The Mosman War Memorial seemed to be in lock-down like the rest of us during the Covid crisis. The ‘Flu Pandemic of 1919 was probably slowing down 101 years ago. We can empathize at their plight, having experienced something like it.
As you approach the Memorial now, lists of names carved gold into the smooth dark granite glitter in the sun. The names of men associated with the area who survived or died in the Great War. If you read your way around the headings in capitals on the top, they become a rhyming elegy :
THEY HARKENED FREEDOM’S RALLYING CRY,
THEY PUT ALL SELFISH PURPOSE BY,
HUMBLE WERE THEY, WE SET THEM HIGH,
THEY ARE NOT DEAD FOR ALL THEY HAVE TO GIVE,
THEY SACRIFICED FOR LOVE THAT LETS THEM LIVE
So who were THEY? What was their fate?
THEY were people from all walks of life. Clerks, teachers, graziers, mechanics, engineers, lawyers, builders. Many fought in the trenches as Diggers or led as Officers. Others flew in battles in the skies above them. Some did both or served on the seas.
Col. William Bridges commanded the 1st AIF at the Gallipoli landings. He was picked off by a sniper weeks later. Lt. Redford fell with the 9th Light Horse Regiment at the ‘Nek’. Allan Allsop, a stretcher bearer witnessed the horrors of the trenches and kept a diary. Corporal Dargan and Brett Allport survived the war but succumbed to their wounds afterwards. Allport’s brother Jack joined the Flying Corps. The Richardson brothers were promoted to Captain before being killed, L.L Richardson died just before being awarded the Military Cross, so it was received by another brother, W.L.P Richardson. In the Wilson family two of three brothers never came home. They were identified with DNA evidence in 2010 near Fromelles. Many died of influenza in 1919, including Oliver Hogue
So we can partiarly answer who they were, and what they did. Quite a few stories remain to be told, many never will be. Two minutes walk from the Memorial was one of the known addresses of Richard Bradley, a 23 y.o. newly-married music teacher killed at Pozieres on the 15/8/1916 with the 19th Battalion. His name also appears on the Australian National Memorial, Villers-Bretonneux with over ten thousand other Australians with no known grave. Many like Bradley were probably obliterated by shells, buried alive or disappeared into the muddy battlefields, with no resting place over which the family could mourn.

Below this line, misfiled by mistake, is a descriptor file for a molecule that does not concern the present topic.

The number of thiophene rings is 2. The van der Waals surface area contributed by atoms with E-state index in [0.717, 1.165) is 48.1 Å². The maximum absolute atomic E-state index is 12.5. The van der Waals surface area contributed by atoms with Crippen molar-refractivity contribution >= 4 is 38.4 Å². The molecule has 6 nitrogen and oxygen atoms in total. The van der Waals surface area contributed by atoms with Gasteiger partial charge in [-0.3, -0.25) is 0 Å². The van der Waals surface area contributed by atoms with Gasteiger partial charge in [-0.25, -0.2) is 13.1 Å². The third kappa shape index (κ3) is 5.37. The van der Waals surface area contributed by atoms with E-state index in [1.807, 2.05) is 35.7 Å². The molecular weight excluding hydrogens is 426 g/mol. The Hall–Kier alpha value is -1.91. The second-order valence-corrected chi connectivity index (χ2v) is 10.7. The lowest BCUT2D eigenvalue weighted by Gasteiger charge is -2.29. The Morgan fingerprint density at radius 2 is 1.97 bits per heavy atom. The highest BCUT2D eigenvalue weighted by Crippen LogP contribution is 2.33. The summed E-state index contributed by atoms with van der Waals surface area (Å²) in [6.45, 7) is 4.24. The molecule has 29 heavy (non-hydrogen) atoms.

Though it is mostly grim reading, there were stories of survival. Such as the two mates who helped each other out after the war. ‘Bill’ Taylor, Charles Ulm, Charles Kingsford Smith and Keith Anderson all beat the odds and later became famous aviators. Local resident Norman Ellison wrote about them.
The psychological effect on veterans returning from the war, some permanently injured, is an area worth studying. The impact on families and society was also substantial, considering the Flu Pandemic of 1919 had to run it’s course before economic activity resumed.
George Franki includes as an eloquent postscript to his book Their Name Liveth for Evermore: Mosman’s Dead in the Great War 1914-1918 Peter Kocan’s poem:1
Sometimes in the homes of the elderly,
Among the shabby, cherished possessions
You will find a framed photograph
Of a young man in quaint uniform.
Slouch-hatted, posing with a full gaze.
‘My brother Jim. He went to the war …’
And something in the aged voice conveys
The unspoken ‘and didn’t come home’ …
The minds wherein he is enshrined
As son, brother, neighbour, friend, grow fewer.
Those brief, sliding minutes on the wharf
Have become sixty years.
Now in a musty room somewhere,
An old person makes a cup of tea
And a not-yet anonymous soldier
Stares out of the photograph.
Those brief, sliding minutes have become over 100 years. The ‘elderly’ with the memories have passed on. Their photographs and shabby, cherished possessions have been inherited, auctioned off, pawned, thrown out, or donated to libraries and museums. Sites such as these bring the events they lived through to light,
Lest We Forget
1 From one of Bernard de Broglio’s earlier posts